Previous to SB 139 becoming law, Kentucky horses were categorized as domestic animals and had the protections that go with it. Not that animal protection is a high priority in Kentucky. Kentucky is in the bottom five of the country in animal protection; some put it last.
SB 139 tags Kentucky horses as livestock, a clear demotion in status and entitlement to desperately needed protections. It is clear to see what a sad day March 27, 2017 was for the horses of Kentucky.
In every legislative step taken for SB 139 to become law in Kentucky not a single negative vote was cast against it despite hearing from constituents strongly opposed to it. Of course, lawmakers in Kentucky may tell you differently. If they do they are lying.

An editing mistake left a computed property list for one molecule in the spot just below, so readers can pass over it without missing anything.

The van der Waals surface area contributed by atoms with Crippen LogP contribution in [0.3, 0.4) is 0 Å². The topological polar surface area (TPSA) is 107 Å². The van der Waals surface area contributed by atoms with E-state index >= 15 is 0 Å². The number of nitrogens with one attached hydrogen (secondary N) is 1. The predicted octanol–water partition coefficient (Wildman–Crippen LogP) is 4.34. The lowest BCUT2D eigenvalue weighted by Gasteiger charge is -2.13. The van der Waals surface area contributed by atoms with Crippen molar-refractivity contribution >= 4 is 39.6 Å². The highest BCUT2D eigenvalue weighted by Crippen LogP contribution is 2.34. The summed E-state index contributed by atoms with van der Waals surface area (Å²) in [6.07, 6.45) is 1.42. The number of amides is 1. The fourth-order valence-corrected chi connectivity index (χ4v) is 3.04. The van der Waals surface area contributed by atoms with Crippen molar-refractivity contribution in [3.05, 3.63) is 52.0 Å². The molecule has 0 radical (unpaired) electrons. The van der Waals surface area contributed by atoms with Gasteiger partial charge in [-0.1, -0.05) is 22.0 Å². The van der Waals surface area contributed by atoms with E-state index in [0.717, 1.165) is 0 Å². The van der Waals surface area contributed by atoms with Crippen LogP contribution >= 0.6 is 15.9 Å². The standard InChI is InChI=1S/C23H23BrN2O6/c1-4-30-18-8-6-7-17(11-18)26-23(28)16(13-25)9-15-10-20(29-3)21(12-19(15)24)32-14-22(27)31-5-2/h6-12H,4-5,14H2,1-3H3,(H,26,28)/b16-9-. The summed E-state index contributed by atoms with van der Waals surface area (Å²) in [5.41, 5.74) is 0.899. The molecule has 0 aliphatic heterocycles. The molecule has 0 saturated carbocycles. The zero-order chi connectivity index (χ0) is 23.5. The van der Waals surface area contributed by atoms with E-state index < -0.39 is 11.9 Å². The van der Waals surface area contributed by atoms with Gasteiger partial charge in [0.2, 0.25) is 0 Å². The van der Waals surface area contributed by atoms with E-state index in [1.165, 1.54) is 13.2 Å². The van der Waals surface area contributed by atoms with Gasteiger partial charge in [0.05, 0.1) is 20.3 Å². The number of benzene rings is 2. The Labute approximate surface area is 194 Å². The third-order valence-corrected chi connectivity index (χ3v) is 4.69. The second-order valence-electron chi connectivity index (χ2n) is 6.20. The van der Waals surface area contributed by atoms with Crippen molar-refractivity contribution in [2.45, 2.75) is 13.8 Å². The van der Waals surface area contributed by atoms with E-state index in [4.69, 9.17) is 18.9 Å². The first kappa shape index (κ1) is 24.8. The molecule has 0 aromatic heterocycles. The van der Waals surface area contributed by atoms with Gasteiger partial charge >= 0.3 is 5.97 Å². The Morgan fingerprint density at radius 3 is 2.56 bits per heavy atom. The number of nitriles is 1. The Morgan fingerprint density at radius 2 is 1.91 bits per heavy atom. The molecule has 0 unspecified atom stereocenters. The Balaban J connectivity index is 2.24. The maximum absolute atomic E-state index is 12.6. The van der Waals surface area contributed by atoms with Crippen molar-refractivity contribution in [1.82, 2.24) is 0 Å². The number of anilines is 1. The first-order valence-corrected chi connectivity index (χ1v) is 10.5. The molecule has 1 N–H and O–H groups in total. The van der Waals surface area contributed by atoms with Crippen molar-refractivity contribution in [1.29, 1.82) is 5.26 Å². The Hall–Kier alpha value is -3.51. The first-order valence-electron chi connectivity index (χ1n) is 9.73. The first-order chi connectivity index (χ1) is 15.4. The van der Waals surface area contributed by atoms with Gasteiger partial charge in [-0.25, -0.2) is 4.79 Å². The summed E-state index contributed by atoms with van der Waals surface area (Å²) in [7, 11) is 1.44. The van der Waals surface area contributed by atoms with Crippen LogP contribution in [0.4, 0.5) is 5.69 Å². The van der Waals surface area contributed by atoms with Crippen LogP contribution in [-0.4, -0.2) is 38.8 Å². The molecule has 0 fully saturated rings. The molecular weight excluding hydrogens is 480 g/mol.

Kentucky lawmakers may also tell you this is simply a necessary step towards awarding tax breaks down the line to horse owners in Kentucky. Again, untrue. This could have been done without reducing horses to livestock.
These same Kentucky lawmakers may also tell you that this has nothing to do with horse slaughter yet SB 139 conveniently opens the door to it.
We think it is a fair statement to say that the horse industry in Kentucky cares only about the money they make off these horses’ backs and precious little about the horses themselves. We see no evidence to the contrary. Where were they in all of this? Backing SB 139? Or will they now conveniently say that Kentucky lawmakers ignored them too?
The timing is interesting with the Kentucky Derby weeks away when the eyes of the world will be on Kentucky. How will they all be viewing this?
Now according to Kentucky the “The Most Exciting Two Minutes In Sports” is run by a bunch of livestock.
• Supporters of Kentucky SB 139 respond to their critics in Blood-Horse article, March 18, 2017 »